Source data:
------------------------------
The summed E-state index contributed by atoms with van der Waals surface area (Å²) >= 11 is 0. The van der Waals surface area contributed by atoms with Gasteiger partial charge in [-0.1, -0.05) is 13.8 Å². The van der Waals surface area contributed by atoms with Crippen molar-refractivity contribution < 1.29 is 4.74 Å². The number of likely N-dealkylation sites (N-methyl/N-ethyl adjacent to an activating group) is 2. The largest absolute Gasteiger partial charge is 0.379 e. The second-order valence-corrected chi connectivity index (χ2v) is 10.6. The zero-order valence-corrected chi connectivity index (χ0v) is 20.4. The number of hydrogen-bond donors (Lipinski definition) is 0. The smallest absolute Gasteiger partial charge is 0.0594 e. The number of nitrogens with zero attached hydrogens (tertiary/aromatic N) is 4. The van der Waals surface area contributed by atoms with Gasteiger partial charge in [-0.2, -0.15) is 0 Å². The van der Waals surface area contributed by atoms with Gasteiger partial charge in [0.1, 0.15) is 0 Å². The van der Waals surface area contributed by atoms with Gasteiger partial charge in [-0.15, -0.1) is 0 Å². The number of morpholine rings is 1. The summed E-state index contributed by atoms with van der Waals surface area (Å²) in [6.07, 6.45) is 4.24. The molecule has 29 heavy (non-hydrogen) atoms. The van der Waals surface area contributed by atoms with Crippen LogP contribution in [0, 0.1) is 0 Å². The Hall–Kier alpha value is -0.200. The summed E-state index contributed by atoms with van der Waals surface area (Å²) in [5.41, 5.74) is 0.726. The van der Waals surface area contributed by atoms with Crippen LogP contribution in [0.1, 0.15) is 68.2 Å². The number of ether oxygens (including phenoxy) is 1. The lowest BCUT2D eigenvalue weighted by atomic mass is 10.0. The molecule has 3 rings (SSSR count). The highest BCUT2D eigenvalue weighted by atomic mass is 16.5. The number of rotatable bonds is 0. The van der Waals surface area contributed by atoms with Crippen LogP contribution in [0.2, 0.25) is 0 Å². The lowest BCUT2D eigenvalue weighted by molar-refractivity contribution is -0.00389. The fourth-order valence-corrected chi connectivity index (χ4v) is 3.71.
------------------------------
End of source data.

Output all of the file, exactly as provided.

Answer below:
The summed E-state index contributed by atoms with van der Waals surface area (Å²) >= 11 is 0. The van der Waals surface area contributed by atoms with Gasteiger partial charge in [-0.1, -0.05) is 13.8 Å². The van der Waals surface area contributed by atoms with Crippen molar-refractivity contribution < 1.29 is 4.74 Å². The number of likely N-dealkylation sites (N-methyl/N-ethyl adjacent to an activating group) is 2. The largest absolute Gasteiger partial charge is 0.379 e. The second-order valence-corrected chi connectivity index (χ2v) is 10.6. The zero-order valence-corrected chi connectivity index (χ0v) is 20.4. The number of hydrogen-bond donors (Lipinski definition) is 0. The smallest absolute Gasteiger partial charge is 0.0594 e. The number of nitrogens with zero attached hydrogens (tertiary/aromatic N) is 4. The van der Waals surface area contributed by atoms with Gasteiger partial charge in [-0.2, -0.15) is 0 Å². The van der Waals surface area contributed by atoms with Gasteiger partial charge in [0.1, 0.15) is 0 Å². The van der Waals surface area contributed by atoms with Gasteiger partial charge in [-0.15, -0.1) is 0 Å². The number of morpholine rings is 1. The summed E-state index contributed by atoms with van der Waals surface area (Å²) in [6.07, 6.45) is 4.24. The molecule has 29 heavy (non-hydrogen) atoms. The van der Waals surface area contributed by atoms with Crippen LogP contribution in [0, 0.1) is 0 Å². The Hall–Kier alpha value is -0.200. The summed E-state index contributed by atoms with van der Waals surface area (Å²) in [5.41, 5.74) is 0.726. The van der Waals surface area contributed by atoms with Crippen LogP contribution in [0.1, 0.15) is 68.2 Å². The number of ether oxygens (including phenoxy) is 1. The lowest BCUT2D eigenvalue weighted by atomic mass is 10.0. The molecule has 3 rings (SSSR count). The highest BCUT2D eigenvalue weighted by atomic mass is 16.5. The number of rotatable bonds is 0. The van der Waals surface area contributed by atoms with Crippen LogP contribution in [0.2, 0.25) is 0 Å². The lowest BCUT2D eigenvalue weighted by molar-refractivity contribution is -0.00389. The fourth-order valence-corrected chi connectivity index (χ4v) is 3.71.